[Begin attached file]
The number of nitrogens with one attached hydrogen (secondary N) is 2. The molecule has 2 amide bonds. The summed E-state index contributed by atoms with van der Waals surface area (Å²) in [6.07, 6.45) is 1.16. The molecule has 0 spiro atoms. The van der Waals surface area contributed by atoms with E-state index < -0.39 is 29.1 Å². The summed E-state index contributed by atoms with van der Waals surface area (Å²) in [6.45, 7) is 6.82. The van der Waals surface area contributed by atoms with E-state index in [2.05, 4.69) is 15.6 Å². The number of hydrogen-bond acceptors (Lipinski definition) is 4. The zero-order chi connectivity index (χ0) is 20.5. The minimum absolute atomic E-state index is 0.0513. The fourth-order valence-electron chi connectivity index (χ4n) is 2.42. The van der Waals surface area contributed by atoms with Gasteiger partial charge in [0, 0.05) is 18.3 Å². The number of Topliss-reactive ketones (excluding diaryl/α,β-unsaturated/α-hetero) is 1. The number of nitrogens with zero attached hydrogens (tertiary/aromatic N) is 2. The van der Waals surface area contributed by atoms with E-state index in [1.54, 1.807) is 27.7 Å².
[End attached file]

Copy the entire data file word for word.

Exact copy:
The number of nitrogens with one attached hydrogen (secondary N) is 2. The molecule has 2 amide bonds. The summed E-state index contributed by atoms with van der Waals surface area (Å²) in [6.07, 6.45) is 1.16. The molecule has 0 spiro atoms. The van der Waals surface area contributed by atoms with E-state index < -0.39 is 29.1 Å². The summed E-state index contributed by atoms with van der Waals surface area (Å²) in [6.45, 7) is 6.82. The van der Waals surface area contributed by atoms with E-state index in [2.05, 4.69) is 15.6 Å². The number of hydrogen-bond acceptors (Lipinski definition) is 4. The zero-order chi connectivity index (χ0) is 20.5. The minimum absolute atomic E-state index is 0.0513. The fourth-order valence-electron chi connectivity index (χ4n) is 2.42. The van der Waals surface area contributed by atoms with Gasteiger partial charge in [0, 0.05) is 18.3 Å². The number of Topliss-reactive ketones (excluding diaryl/α,β-unsaturated/α-hetero) is 1. The number of nitrogens with zero attached hydrogens (tertiary/aromatic N) is 2. The van der Waals surface area contributed by atoms with E-state index in [1.54, 1.807) is 27.7 Å².